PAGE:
Glamping in the LIGHT OF THOMAS COOKS FALL
Updated: Sep 24, 2019
With the decline in holidays abroad due to climate change and the evolution of our technology, staycations in the UK are becoming more and more popular.
Even more reason to take the bell tent out of hiding or better yet hire a bell tent and go glamping with Tee&Toast !
We are sad to see the fall of the oldest travel agency who we are sure have provided many of great experiences and our hearts are with the hard working people who are now out of jobs and likewise the thousands of plans by holidaymakers disrupted/ruined by their sudden closure.
Below are some the main points in regards to the tragic news;
Speaking to BBC News from Manchester airport, travel expert Simon Calder said Thomas Cook "wasn't ready for the 21st Century".
"Now everybody can pretend they are a travel agent. They've got access to all the airline seats, hotel beds, car rentals in the world and they can put things together themselves.
Mr Calder, travel editor at The Independent, added that planes at the airport began to be impounded shortly after 00:00 BST. While the company was closing shops to try and cut costs, closing 21 in March, it still had more than 500 outlets, bringing large costs compared to online competitors. In another sign of its slow progress in mending its finances, it only stopped dividend payments to investors in November.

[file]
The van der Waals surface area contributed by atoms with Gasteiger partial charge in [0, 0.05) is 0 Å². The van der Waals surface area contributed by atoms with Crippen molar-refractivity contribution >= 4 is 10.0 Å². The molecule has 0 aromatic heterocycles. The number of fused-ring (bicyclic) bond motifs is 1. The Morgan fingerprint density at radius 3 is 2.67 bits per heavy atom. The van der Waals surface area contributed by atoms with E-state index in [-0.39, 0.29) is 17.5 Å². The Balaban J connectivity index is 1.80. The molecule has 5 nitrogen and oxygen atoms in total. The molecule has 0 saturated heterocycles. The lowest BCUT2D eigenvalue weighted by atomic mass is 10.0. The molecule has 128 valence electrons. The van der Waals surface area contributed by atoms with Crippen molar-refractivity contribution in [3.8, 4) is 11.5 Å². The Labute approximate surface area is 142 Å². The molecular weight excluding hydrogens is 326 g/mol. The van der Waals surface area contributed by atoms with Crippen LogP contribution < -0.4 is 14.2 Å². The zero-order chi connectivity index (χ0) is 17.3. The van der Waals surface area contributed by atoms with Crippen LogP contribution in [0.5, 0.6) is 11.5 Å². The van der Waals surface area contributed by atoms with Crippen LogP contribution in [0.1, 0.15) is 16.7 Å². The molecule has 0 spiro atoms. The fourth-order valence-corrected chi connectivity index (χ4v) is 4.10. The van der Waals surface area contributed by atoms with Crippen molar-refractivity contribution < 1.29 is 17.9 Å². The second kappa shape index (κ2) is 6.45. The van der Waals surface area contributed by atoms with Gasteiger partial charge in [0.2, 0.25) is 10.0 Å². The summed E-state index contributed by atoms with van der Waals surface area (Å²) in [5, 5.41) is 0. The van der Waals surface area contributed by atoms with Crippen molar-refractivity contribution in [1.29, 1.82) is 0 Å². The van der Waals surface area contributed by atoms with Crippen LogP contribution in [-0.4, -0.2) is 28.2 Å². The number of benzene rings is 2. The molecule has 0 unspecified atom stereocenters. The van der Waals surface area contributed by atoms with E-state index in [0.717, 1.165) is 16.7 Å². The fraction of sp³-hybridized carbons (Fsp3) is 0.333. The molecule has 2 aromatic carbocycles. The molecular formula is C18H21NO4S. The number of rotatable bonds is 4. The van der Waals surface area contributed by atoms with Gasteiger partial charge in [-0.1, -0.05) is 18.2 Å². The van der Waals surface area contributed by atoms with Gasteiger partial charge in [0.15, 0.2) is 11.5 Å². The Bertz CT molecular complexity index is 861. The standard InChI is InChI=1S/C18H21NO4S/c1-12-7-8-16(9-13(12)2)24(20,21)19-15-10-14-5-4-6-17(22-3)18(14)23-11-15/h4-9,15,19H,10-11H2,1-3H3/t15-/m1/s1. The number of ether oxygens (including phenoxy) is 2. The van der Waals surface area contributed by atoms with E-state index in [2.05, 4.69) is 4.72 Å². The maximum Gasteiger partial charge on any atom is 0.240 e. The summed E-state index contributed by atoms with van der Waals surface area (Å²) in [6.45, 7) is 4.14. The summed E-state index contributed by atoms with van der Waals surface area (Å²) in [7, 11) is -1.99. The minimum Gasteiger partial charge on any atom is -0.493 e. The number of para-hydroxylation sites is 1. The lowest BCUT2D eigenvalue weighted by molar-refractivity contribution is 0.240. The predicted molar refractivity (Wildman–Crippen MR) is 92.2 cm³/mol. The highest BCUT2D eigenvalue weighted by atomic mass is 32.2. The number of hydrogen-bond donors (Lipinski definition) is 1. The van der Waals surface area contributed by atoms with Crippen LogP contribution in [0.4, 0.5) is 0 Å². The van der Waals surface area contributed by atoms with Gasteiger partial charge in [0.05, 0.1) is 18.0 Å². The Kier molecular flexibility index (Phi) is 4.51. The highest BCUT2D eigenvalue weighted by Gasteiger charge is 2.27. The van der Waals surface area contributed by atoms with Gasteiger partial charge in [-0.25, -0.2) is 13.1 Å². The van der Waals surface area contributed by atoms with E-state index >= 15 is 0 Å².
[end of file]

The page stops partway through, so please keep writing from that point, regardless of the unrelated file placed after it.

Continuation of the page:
Thomas Cook in numbers
* 22,000jobs at risk worldwide 9,000 jobs at risk in the UK 150,000 British holidaymakers to be repatriated 450,000 customers affected internationally 34 planes owned (Airbus A321 and A330)
Source: Thomas Cook
What went wrong?
Thomas Cook had secured a £900m rescue deal led by its largest shareholder Chinese firm Fosun in August, but a recent demand from its banks to raise a further £200m in contingency funding had put the deal in doubt.
Fosun said in a statement: "We extend our deepest sympathy to all those affected by this outcome."
The holiday company spent all of Sunday in talks with lenders trying to secure the additional funding and salvage the deal, but to no avail.
Thomas Cook has blamed a series of issues for its problems, including political unrest in holiday destinations such as Turkey, last summer's prolonged heatwave and customers delaying booking holidays because of Brexit.
Source : https://www.bbc.co.uk/news/business-49796827